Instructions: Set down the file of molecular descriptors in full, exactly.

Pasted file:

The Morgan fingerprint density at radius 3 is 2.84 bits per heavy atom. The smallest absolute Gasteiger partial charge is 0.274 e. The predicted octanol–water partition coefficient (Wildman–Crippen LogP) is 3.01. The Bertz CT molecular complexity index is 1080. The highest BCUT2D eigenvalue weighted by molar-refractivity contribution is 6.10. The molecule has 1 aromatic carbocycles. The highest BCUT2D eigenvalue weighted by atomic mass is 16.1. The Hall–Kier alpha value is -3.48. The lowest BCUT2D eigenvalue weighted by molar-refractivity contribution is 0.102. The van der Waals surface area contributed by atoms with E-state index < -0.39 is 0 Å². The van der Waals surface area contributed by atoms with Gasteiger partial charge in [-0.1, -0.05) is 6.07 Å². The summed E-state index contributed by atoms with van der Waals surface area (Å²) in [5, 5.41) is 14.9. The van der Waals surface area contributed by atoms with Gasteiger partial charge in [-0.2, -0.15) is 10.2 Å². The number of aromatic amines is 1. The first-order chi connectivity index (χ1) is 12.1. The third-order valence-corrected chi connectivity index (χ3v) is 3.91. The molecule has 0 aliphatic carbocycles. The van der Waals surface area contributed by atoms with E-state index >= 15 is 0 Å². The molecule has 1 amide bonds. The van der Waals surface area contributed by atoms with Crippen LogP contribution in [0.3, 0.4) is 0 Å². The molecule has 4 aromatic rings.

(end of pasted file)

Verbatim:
The Morgan fingerprint density at radius 3 is 2.84 bits per heavy atom. The smallest absolute Gasteiger partial charge is 0.274 e. The predicted octanol–water partition coefficient (Wildman–Crippen LogP) is 3.01. The Bertz CT molecular complexity index is 1080. The highest BCUT2D eigenvalue weighted by molar-refractivity contribution is 6.10. The molecule has 1 aromatic carbocycles. The highest BCUT2D eigenvalue weighted by atomic mass is 16.1. The Hall–Kier alpha value is -3.48. The lowest BCUT2D eigenvalue weighted by molar-refractivity contribution is 0.102. The van der Waals surface area contributed by atoms with E-state index < -0.39 is 0 Å². The van der Waals surface area contributed by atoms with Gasteiger partial charge in [-0.1, -0.05) is 6.07 Å². The summed E-state index contributed by atoms with van der Waals surface area (Å²) in [5, 5.41) is 14.9. The van der Waals surface area contributed by atoms with Gasteiger partial charge in [-0.2, -0.15) is 10.2 Å². The number of aromatic amines is 1. The first-order chi connectivity index (χ1) is 12.1. The third-order valence-corrected chi connectivity index (χ3v) is 3.91. The molecule has 0 aliphatic carbocycles. The van der Waals surface area contributed by atoms with E-state index >= 15 is 0 Å². The molecule has 1 amide bonds. The van der Waals surface area contributed by atoms with Crippen LogP contribution in [0.3, 0.4) is 0 Å². The molecule has 4 aromatic rings.